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on Oct. 07, 2012 :
I found this book through @FreeBookDude on Twitter. When I first read the title, I thought it would be some kind of deep space young adult romance, and I was about to discount it because of that. But I must confess, I judged a book by its cover, and it intrigued me. I like Sci-Fi, but I'd never read one written in my lifetime, and the description on Amazon looked interesting, so I picked it up.
The world that Davenport has created is very well fleshed out and impressive, and the story he has imagined in this book is perfectly believable. Lunara is a mining colony on Earth's moon, under the auspices of a dual-government on man's new home, Mars - since Earth is no longer inhabitable. There's plenty of political intrigue in the story as Lunara is invaded and captured and the lead characters need to find out who is behind the invasion, and why.
It's mostly the characters that let the book down, though. They're kind of bland and uninteresting, and there's not enough to differentiate them. For the most part, they all seem to speak in exactly the same way, and act in exactly the same way. They also seem to all be rather arrogant and easily embarrassed: they "smirk" often, in situations which hardly call for humour, much less arrogant, condescending humour. They're also frequently chagrined - I guess that's a common thing about over-arrogant people; they're easily humiliated. But they don't seem to take anything seriously, and often have time to have long dialogues when the story wants us to believe they could die at any moment.
And then there are the characters' names: Seth and Chloe (obviously), Parker, Jan, Eammon. These are all characters I would expect to find in a typical American college soap-opera. I'm sure this was by design, of course, since I think the book is targeted at American young adults. Still, I found it difficult to take them seriously. And "Jan" was even worse! This is obviously not the author's fault (how would he know?), but where I come from, "Jan" is a man's name, and quite a common one at that! In the story, Jan is wife to Lunara's commander, Ty, and especially in the early stages of the book, I couldn't help but picturing her as a gay Afrikaner! ;-)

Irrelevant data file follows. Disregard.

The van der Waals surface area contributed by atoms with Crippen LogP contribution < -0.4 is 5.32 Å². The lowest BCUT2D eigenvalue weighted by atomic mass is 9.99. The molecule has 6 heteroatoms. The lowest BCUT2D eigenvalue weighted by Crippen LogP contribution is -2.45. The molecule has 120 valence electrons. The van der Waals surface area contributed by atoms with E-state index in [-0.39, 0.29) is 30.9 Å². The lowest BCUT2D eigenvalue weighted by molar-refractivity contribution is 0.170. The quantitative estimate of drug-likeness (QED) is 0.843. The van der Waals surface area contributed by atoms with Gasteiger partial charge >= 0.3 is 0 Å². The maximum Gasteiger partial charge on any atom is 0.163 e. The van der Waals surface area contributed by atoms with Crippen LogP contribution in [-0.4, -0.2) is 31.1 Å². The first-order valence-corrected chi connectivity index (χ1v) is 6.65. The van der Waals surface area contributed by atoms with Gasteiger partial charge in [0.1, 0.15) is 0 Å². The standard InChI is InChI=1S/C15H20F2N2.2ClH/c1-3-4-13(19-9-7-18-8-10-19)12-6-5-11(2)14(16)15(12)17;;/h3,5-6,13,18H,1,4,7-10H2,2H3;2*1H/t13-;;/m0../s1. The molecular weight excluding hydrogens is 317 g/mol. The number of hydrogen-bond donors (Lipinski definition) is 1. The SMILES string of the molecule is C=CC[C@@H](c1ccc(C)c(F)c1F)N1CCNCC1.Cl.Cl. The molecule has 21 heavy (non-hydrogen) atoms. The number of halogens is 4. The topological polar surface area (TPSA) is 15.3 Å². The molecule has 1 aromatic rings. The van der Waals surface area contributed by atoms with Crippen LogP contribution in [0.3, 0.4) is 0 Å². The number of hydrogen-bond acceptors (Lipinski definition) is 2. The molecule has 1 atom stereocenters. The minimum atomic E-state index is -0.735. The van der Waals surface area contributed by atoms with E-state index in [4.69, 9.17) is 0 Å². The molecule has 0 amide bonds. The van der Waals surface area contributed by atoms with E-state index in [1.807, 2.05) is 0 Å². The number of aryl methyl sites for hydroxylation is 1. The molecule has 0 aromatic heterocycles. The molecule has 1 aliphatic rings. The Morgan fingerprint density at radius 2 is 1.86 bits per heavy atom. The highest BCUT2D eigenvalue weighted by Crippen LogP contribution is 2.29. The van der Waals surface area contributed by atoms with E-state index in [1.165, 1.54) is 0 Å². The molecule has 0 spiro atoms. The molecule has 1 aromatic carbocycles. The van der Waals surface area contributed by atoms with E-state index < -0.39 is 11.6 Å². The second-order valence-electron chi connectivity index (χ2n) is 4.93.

The book also contains a noticeable amount of typo's, missing quotation marks, and grammatical errors. These get more numerous towards the end; it's almost as if the author found it difficult to contain his excitement at the prospect of finishing the book!
It wasn't a bad read, though, and I enjoy the setting Davenport has created, so I'll be picking up the next instalment in the series to see if it gets any better.
(review of free book)
on March 22, 2012 :
Great Scifi adventure. An exciting start to the series.
(review of free book)
on Sep. 04, 2011 :
For a reader who reads more dystopian style and virus related science fiction, I found Lunara: Seth and Chloe to be a pleasant surprise. While I found it difficult to feel the urgency the character's felt in the beginning, I was quickly swept along by the story and finding myself thoroughly engaged by the characters, in the end cheering the good guys, booing the bad guys, and generally caring about their outcomes. The character's reactions were believable and relatable for a story set in space with realistic ideals of what humanity can accomplish as the background setting.
The plot came across as being thought through, but without the reader having to see the effort, creating a story that can grab the reader with plenty of intrigue, a dash of conspiracy, and a fast pace, something of which made me want to find out what happens next.
Wyatt Davenport has the ability to balance action, plot twists, and characterisation together so you can enjoy the story from different sides all at the same time. Lunara: Seth and Chloe is a light science fiction story, which can be enjoyed by die hard sci-fi geeks, someone new to the genre, or a reader who prefers only to dip their toes in.
(reviewed within a week of purchase)